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Behavior Makeover Basics

Ten Behavior Principles You Need To Know

Since you have bought this book, let's assume things haven't worked as well as you'd hoped in changing your kid's behavior. It's time to try a new approach. We begin by reviewing a few basic principles of Behavior Makeover 101.

Most behaviors . . .

  1. Are learned. Some behaviors may be influenced by biological factors, but most are learned. For instance, the shy kid can learn social skills to become more confident in groups, the aggressive kid can learn anger management skills, and the impulsive kid can learn skills and techniques to stop and think before acting.

  2. Can be changed. Most behaviors can be changed by using proven research-based techniques.

  3. Need intervention. Don't expect your child to change on his own. His behavior will most likely only get worse without your intervention. Also, don't think poor behavior is just a phase that he'll outgrow. You're just providing more time for your kid's bad behavior to become a habit, and then it will be even tougher to change.

  4. Take time to change. Behavior change takes time. Don't expect your Saturday night lecture to make more than a dent in your kid's behavior on Sunday. Give you and your kid time. Remember that learning new behavior habits generally take a minimum of twenty-one days of repetition.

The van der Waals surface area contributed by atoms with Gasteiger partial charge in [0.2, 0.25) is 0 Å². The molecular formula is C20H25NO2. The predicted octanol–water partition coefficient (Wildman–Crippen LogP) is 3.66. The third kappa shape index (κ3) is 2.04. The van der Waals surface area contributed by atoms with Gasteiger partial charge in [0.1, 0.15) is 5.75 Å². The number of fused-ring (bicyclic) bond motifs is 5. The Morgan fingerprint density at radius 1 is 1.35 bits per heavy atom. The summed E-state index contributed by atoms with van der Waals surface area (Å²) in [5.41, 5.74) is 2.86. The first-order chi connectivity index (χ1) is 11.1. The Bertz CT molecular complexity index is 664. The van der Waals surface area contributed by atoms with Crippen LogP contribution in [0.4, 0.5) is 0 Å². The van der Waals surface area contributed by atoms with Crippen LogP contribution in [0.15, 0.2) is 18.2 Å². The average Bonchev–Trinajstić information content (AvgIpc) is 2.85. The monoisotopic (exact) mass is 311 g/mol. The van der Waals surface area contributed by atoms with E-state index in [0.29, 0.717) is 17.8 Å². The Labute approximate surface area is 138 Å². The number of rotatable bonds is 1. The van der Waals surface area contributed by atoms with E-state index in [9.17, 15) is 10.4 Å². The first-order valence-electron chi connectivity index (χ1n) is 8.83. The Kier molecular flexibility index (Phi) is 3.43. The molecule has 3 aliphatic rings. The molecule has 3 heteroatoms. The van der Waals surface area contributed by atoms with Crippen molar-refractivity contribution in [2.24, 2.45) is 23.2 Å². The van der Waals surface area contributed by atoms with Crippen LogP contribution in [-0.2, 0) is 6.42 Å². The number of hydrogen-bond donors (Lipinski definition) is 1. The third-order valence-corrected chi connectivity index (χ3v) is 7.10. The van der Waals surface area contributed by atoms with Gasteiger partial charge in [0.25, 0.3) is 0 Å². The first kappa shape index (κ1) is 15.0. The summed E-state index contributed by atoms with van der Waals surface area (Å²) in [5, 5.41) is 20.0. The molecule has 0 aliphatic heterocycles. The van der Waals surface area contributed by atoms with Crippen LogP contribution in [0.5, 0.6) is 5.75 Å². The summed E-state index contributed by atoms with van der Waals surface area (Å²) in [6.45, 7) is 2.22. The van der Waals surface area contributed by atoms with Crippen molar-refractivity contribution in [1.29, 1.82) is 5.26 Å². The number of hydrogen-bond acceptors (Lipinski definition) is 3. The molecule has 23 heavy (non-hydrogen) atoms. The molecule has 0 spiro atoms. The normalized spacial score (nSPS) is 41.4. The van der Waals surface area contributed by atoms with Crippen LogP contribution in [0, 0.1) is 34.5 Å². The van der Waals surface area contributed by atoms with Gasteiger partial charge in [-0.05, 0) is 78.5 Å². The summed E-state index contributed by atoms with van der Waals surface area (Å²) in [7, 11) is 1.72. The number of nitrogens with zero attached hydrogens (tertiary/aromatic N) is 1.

5. Require commitment. Long-term commitment is necessary for any meaningful and permanent change. There's no getting around it: parenting is tough work.

  6. Must have a substitute. No behavior will change permanently unless you teach your child another behavior to replace it. Think about it: if you tell your kid to stop doing one behavior, what will he do instead? Without a substitute behavior, chances are he'll revert to using the old misbehavior.

  7. Require a good example. Behaviors are learned best by seeing it done right, so make sure your own behaviors or examples are ones that you want your kid to emulate. I call that the Boomerang Effect: what you throw out to your child is like a boomerang that comes back to hit you in the face.

  8. Demand practice. Behavior change requires practice. You'd never tell a child to go out to throw a pass at a game by just handing him a football when the game is just starting. You would first have helped him practice for weeks before that. The same is true for learning any other new behavior, so practice, practice, practice until he can do the new behavior on his own.

  9. Benefit from encouragement. Be encouraging every step along the way: from the willingness to try, the first efforts and small successes, the recoveries from setbacks, to the maximum amount of improvement. Behavior change is hard and deserves to be encouraged, acknowledged, and celebrated.

  10. Are never too late to change. Even if the problem has been going on a long time, don't despair. Help is on the way.


Next: Page 4 >>
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From No More Misbehavin' by Michele Borba, Ed.D. Copyright © 2003 by Michele Borba. All rights reserved. Used by arrangement with John Wiley & Sons, Inc.

Buy the book at www.amazon.com.


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